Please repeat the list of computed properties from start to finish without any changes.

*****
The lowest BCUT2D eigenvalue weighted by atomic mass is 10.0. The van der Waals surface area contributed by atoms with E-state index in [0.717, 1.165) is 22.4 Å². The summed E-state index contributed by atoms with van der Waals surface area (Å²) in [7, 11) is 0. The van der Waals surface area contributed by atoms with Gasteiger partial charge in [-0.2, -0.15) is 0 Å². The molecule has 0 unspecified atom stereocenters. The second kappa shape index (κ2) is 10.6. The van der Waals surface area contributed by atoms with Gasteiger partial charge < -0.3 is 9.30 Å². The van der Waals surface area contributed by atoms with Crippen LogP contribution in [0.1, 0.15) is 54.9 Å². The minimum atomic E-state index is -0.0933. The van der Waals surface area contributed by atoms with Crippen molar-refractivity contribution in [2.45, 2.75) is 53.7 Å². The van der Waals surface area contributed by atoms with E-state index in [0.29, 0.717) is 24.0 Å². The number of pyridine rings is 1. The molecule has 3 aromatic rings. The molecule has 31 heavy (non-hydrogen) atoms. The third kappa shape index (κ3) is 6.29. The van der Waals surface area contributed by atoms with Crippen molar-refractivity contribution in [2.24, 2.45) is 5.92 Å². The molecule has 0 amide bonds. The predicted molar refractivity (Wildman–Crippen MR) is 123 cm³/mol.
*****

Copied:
The lowest BCUT2D eigenvalue weighted by atomic mass is 10.0. The van der Waals surface area contributed by atoms with E-state index in [0.717, 1.165) is 22.4 Å². The summed E-state index contributed by atoms with van der Waals surface area (Å²) in [7, 11) is 0. The van der Waals surface area contributed by atoms with Gasteiger partial charge in [-0.2, -0.15) is 0 Å². The molecule has 0 unspecified atom stereocenters. The second kappa shape index (κ2) is 10.6. The van der Waals surface area contributed by atoms with Gasteiger partial charge < -0.3 is 9.30 Å². The van der Waals surface area contributed by atoms with Crippen LogP contribution in [0.1, 0.15) is 54.9 Å². The minimum atomic E-state index is -0.0933. The van der Waals surface area contributed by atoms with Crippen molar-refractivity contribution in [2.45, 2.75) is 53.7 Å². The van der Waals surface area contributed by atoms with E-state index in [0.29, 0.717) is 24.0 Å². The number of pyridine rings is 1. The molecule has 3 aromatic rings. The molecule has 31 heavy (non-hydrogen) atoms. The third kappa shape index (κ3) is 6.29. The van der Waals surface area contributed by atoms with Crippen molar-refractivity contribution in [2.24, 2.45) is 5.92 Å². The molecule has 0 amide bonds. The predicted molar refractivity (Wildman–Crippen MR) is 123 cm³/mol.